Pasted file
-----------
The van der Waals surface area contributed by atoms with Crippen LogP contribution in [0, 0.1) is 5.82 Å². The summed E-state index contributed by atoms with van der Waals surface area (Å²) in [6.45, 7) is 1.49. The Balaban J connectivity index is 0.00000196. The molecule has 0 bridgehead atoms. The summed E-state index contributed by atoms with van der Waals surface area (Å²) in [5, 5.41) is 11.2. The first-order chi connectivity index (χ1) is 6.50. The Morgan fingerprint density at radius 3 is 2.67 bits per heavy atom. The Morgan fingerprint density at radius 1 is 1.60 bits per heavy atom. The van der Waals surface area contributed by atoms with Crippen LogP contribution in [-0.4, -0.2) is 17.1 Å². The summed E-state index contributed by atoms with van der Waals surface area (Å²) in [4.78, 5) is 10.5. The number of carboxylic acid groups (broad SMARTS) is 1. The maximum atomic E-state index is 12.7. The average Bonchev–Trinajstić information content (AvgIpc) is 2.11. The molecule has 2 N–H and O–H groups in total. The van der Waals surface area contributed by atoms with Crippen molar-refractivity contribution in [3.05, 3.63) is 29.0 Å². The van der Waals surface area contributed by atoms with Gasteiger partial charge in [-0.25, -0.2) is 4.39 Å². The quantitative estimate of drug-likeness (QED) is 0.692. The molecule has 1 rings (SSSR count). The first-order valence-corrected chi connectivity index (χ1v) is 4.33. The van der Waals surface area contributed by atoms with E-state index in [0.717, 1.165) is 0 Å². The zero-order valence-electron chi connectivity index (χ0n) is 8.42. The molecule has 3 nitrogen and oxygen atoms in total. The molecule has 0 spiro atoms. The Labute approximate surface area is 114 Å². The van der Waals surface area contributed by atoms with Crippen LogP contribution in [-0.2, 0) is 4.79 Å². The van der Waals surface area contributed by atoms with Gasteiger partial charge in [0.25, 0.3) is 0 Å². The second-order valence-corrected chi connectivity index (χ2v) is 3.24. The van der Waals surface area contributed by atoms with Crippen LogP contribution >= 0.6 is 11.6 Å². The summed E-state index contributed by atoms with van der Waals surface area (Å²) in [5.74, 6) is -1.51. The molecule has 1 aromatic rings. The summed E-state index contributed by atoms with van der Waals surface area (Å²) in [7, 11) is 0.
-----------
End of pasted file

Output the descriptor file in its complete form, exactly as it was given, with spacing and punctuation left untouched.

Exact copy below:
The van der Waals surface area contributed by atoms with Crippen LogP contribution in [0, 0.1) is 5.82 Å². The summed E-state index contributed by atoms with van der Waals surface area (Å²) in [6.45, 7) is 1.49. The Balaban J connectivity index is 0.00000196. The molecule has 0 bridgehead atoms. The summed E-state index contributed by atoms with van der Waals surface area (Å²) in [5, 5.41) is 11.2. The first-order chi connectivity index (χ1) is 6.50. The Morgan fingerprint density at radius 3 is 2.67 bits per heavy atom. The Morgan fingerprint density at radius 1 is 1.60 bits per heavy atom. The van der Waals surface area contributed by atoms with Crippen LogP contribution in [-0.4, -0.2) is 17.1 Å². The summed E-state index contributed by atoms with van der Waals surface area (Å²) in [4.78, 5) is 10.5. The number of carboxylic acid groups (broad SMARTS) is 1. The maximum atomic E-state index is 12.7. The average Bonchev–Trinajstić information content (AvgIpc) is 2.11. The molecule has 2 N–H and O–H groups in total. The van der Waals surface area contributed by atoms with Crippen molar-refractivity contribution in [3.05, 3.63) is 29.0 Å². The van der Waals surface area contributed by atoms with Gasteiger partial charge in [-0.25, -0.2) is 4.39 Å². The quantitative estimate of drug-likeness (QED) is 0.692. The molecule has 1 rings (SSSR count). The first-order valence-corrected chi connectivity index (χ1v) is 4.33. The van der Waals surface area contributed by atoms with E-state index in [0.717, 1.165) is 0 Å². The zero-order valence-electron chi connectivity index (χ0n) is 8.42. The molecule has 3 nitrogen and oxygen atoms in total. The molecule has 0 spiro atoms. The Labute approximate surface area is 114 Å². The van der Waals surface area contributed by atoms with Crippen LogP contribution in [-0.2, 0) is 4.79 Å². The van der Waals surface area contributed by atoms with Gasteiger partial charge in [0.25, 0.3) is 0 Å². The second-order valence-corrected chi connectivity index (χ2v) is 3.24. The van der Waals surface area contributed by atoms with Crippen LogP contribution >= 0.6 is 11.6 Å². The summed E-state index contributed by atoms with van der Waals surface area (Å²) in [5.74, 6) is -1.51. The molecule has 1 aromatic rings. The summed E-state index contributed by atoms with van der Waals surface area (Å²) in [7, 11) is 0.